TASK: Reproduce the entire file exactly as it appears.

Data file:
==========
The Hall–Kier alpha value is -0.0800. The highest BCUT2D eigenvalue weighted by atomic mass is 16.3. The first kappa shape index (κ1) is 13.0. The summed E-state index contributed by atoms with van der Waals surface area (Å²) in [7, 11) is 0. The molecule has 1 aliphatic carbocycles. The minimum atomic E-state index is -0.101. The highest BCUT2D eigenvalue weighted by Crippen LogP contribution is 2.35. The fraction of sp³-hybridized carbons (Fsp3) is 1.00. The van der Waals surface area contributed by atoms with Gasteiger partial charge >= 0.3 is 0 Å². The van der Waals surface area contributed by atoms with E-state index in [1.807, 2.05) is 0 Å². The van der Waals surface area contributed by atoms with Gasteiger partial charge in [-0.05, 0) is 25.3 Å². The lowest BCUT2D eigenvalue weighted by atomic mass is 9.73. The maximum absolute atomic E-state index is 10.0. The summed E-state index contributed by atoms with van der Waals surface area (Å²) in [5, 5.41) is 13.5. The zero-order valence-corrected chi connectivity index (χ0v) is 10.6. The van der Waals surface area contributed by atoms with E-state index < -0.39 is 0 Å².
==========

The Hall–Kier alpha value is -0.0800. The highest BCUT2D eigenvalue weighted by atomic mass is 16.3. The first kappa shape index (κ1) is 13.0. The summed E-state index contributed by atoms with van der Waals surface area (Å²) in [7, 11) is 0. The molecule has 1 aliphatic carbocycles. The minimum atomic E-state index is -0.101. The highest BCUT2D eigenvalue weighted by Crippen LogP contribution is 2.35. The fraction of sp³-hybridized carbons (Fsp3) is 1.00. The van der Waals surface area contributed by atoms with Gasteiger partial charge >= 0.3 is 0 Å². The van der Waals surface area contributed by atoms with E-state index in [1.807, 2.05) is 0 Å². The van der Waals surface area contributed by atoms with Gasteiger partial charge in [-0.05, 0) is 25.3 Å². The lowest BCUT2D eigenvalue weighted by atomic mass is 9.73. The maximum absolute atomic E-state index is 10.0. The summed E-state index contributed by atoms with van der Waals surface area (Å²) in [5, 5.41) is 13.5. The zero-order valence-corrected chi connectivity index (χ0v) is 10.6. The van der Waals surface area contributed by atoms with E-state index < -0.39 is 0 Å².